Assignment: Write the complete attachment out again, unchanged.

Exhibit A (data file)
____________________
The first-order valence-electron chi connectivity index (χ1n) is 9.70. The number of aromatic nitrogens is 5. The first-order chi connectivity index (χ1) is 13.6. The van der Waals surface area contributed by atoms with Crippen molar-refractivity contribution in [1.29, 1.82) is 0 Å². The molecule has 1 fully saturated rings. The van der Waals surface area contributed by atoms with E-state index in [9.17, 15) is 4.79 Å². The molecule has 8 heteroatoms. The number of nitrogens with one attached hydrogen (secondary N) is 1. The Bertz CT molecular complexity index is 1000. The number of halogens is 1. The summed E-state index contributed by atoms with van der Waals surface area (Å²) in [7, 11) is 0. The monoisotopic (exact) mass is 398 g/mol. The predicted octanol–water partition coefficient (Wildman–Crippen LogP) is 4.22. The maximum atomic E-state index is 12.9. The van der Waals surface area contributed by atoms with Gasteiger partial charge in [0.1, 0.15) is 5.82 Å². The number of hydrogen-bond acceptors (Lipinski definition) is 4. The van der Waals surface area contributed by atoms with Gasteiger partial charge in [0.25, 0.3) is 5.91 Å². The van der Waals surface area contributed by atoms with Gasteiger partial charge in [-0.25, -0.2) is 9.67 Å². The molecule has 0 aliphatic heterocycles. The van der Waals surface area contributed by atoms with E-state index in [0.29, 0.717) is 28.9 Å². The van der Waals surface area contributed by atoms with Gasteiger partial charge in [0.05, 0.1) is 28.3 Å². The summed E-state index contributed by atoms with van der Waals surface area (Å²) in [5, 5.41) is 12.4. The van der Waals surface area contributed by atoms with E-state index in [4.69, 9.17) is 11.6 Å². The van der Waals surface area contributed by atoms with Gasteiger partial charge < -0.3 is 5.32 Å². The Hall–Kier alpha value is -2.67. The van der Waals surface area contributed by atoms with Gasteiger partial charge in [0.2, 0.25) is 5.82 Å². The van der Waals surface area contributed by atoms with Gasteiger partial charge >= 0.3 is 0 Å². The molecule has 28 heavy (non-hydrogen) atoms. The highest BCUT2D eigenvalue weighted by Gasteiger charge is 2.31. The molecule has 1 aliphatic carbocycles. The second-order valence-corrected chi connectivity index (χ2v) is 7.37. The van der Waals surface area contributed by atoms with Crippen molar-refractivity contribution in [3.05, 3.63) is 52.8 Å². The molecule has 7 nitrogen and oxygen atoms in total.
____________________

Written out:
The first-order valence-electron chi connectivity index (χ1n) is 9.70. The number of aromatic nitrogens is 5. The first-order chi connectivity index (χ1) is 13.6. The van der Waals surface area contributed by atoms with Crippen molar-refractivity contribution in [1.29, 1.82) is 0 Å². The molecule has 1 fully saturated rings. The van der Waals surface area contributed by atoms with E-state index in [9.17, 15) is 4.79 Å². The molecule has 8 heteroatoms. The number of nitrogens with one attached hydrogen (secondary N) is 1. The Bertz CT molecular complexity index is 1000. The number of halogens is 1. The summed E-state index contributed by atoms with van der Waals surface area (Å²) in [7, 11) is 0. The monoisotopic (exact) mass is 398 g/mol. The predicted octanol–water partition coefficient (Wildman–Crippen LogP) is 4.22. The maximum atomic E-state index is 12.9. The van der Waals surface area contributed by atoms with Gasteiger partial charge in [0.1, 0.15) is 5.82 Å². The number of hydrogen-bond acceptors (Lipinski definition) is 4. The van der Waals surface area contributed by atoms with Gasteiger partial charge in [0.25, 0.3) is 5.91 Å². The van der Waals surface area contributed by atoms with Gasteiger partial charge in [-0.25, -0.2) is 9.67 Å². The molecule has 0 aliphatic heterocycles. The van der Waals surface area contributed by atoms with E-state index in [0.29, 0.717) is 28.9 Å². The van der Waals surface area contributed by atoms with Gasteiger partial charge in [0.05, 0.1) is 28.3 Å². The summed E-state index contributed by atoms with van der Waals surface area (Å²) in [5, 5.41) is 12.4. The van der Waals surface area contributed by atoms with E-state index in [4.69, 9.17) is 11.6 Å². The van der Waals surface area contributed by atoms with Gasteiger partial charge < -0.3 is 5.32 Å². The Hall–Kier alpha value is -2.67. The van der Waals surface area contributed by atoms with Gasteiger partial charge in [0.2, 0.25) is 5.82 Å². The van der Waals surface area contributed by atoms with Gasteiger partial charge >= 0.3 is 0 Å². The molecule has 28 heavy (non-hydrogen) atoms. The highest BCUT2D eigenvalue weighted by Gasteiger charge is 2.31. The molecule has 1 aliphatic carbocycles. The second-order valence-corrected chi connectivity index (χ2v) is 7.37. The van der Waals surface area contributed by atoms with Crippen molar-refractivity contribution in [3.05, 3.63) is 52.8 Å². The molecule has 7 nitrogen and oxygen atoms in total.